The continuing prosecution and trial of three Azamn journalists in Oman has been marked by procedural flaws and the abuse of punitive press laws, according to a final Trial Observation Report published by a coalition of human rights groups today.
On 07 November 2016, the Omani Appeal Court in Muscat heard the case against three journalists of “Azamn” newspaper, Ibrahim Al-Maamari, Yousef Al-Haj, and Zaher Al-Abri. The coalition of rights groups which monitored the trial was composed of the Gulf Center for Human Rights (GCHR), the Arabic Network for Human Rights Information (ANHRI), Front Line Defenders, Reporters Without Borders (RSF), and both the International Federation for Human Rights (FIDH), and the World Organisation Against Torture (OMCT) within the framework of the Observatory for the Protection of Human Rights Defenders.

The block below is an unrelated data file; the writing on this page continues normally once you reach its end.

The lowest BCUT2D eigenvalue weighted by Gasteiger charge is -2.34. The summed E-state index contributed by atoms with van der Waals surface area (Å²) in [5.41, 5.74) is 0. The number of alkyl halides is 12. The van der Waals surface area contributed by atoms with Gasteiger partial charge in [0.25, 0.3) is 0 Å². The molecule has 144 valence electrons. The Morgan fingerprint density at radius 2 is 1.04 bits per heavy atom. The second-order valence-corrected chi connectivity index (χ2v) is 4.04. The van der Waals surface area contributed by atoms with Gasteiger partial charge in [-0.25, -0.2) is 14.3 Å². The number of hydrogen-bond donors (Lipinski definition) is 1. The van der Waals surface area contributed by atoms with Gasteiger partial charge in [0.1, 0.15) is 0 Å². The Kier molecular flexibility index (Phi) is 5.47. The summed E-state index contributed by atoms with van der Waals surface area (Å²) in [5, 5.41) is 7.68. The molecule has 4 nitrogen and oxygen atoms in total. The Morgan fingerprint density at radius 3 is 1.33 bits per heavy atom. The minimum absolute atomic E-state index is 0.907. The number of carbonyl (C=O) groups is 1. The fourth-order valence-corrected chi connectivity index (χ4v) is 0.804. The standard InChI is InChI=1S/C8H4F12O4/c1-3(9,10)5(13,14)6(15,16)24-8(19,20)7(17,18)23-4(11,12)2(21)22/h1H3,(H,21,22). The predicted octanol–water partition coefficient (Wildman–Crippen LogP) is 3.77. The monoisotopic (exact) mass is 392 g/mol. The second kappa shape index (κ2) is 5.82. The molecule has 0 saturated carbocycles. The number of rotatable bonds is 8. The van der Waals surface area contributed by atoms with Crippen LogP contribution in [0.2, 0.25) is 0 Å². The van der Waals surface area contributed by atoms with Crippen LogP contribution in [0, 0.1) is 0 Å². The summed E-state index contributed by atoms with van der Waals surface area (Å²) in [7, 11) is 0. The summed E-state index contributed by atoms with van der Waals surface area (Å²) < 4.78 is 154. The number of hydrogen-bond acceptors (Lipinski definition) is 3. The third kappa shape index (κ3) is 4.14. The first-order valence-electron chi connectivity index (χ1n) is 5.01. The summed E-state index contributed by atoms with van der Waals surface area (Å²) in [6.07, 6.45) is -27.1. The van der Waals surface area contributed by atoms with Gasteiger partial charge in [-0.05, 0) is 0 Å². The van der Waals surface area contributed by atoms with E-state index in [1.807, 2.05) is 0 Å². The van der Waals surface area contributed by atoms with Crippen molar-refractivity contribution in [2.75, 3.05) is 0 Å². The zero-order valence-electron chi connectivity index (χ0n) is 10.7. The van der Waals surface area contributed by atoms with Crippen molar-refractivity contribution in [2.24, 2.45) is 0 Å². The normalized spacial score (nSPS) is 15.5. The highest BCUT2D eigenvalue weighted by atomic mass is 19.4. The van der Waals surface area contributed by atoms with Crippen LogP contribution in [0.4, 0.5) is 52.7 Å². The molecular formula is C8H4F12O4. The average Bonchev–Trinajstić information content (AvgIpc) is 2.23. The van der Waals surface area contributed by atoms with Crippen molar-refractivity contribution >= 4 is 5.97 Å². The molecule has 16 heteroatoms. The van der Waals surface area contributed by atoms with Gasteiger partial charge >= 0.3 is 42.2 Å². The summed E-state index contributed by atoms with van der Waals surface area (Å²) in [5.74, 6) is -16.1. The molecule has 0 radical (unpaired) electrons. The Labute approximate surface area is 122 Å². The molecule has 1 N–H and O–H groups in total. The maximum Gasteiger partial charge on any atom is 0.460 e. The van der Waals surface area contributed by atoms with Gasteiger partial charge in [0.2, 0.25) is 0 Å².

The independent human rights lawyer, who attended the Appeal Court trial on 7 November 2016 in Muscat, finds that the hearing fell below international fair trial standards.
The verdict was set for 17 November but is now due on 12 December 2016. The coalition therefore renew its calls for the charges to be dropped and/or for the defendants to be acquitted. See: http://www.gc4hr.org/news/view/1424
The full report finds, inter alia, that:
- Pre-trial detention of the three defendants in the summer of 2016 was arbitrary and disproportionate, while conditions in solitary confinement constituted inhuman and degrading treatment;
- There was a failure by the State to afford the defendants timely access to legal support;
- The central charges brought against the defendants act as a broad and disproportionate tool for state action against the media, offend the principle of legality and pose a significant obstacle to successfully mounting a fair defence.
- The Appeal Court trial failed to remedy the irregularities in the lower Court hearings.
Read the full report online here.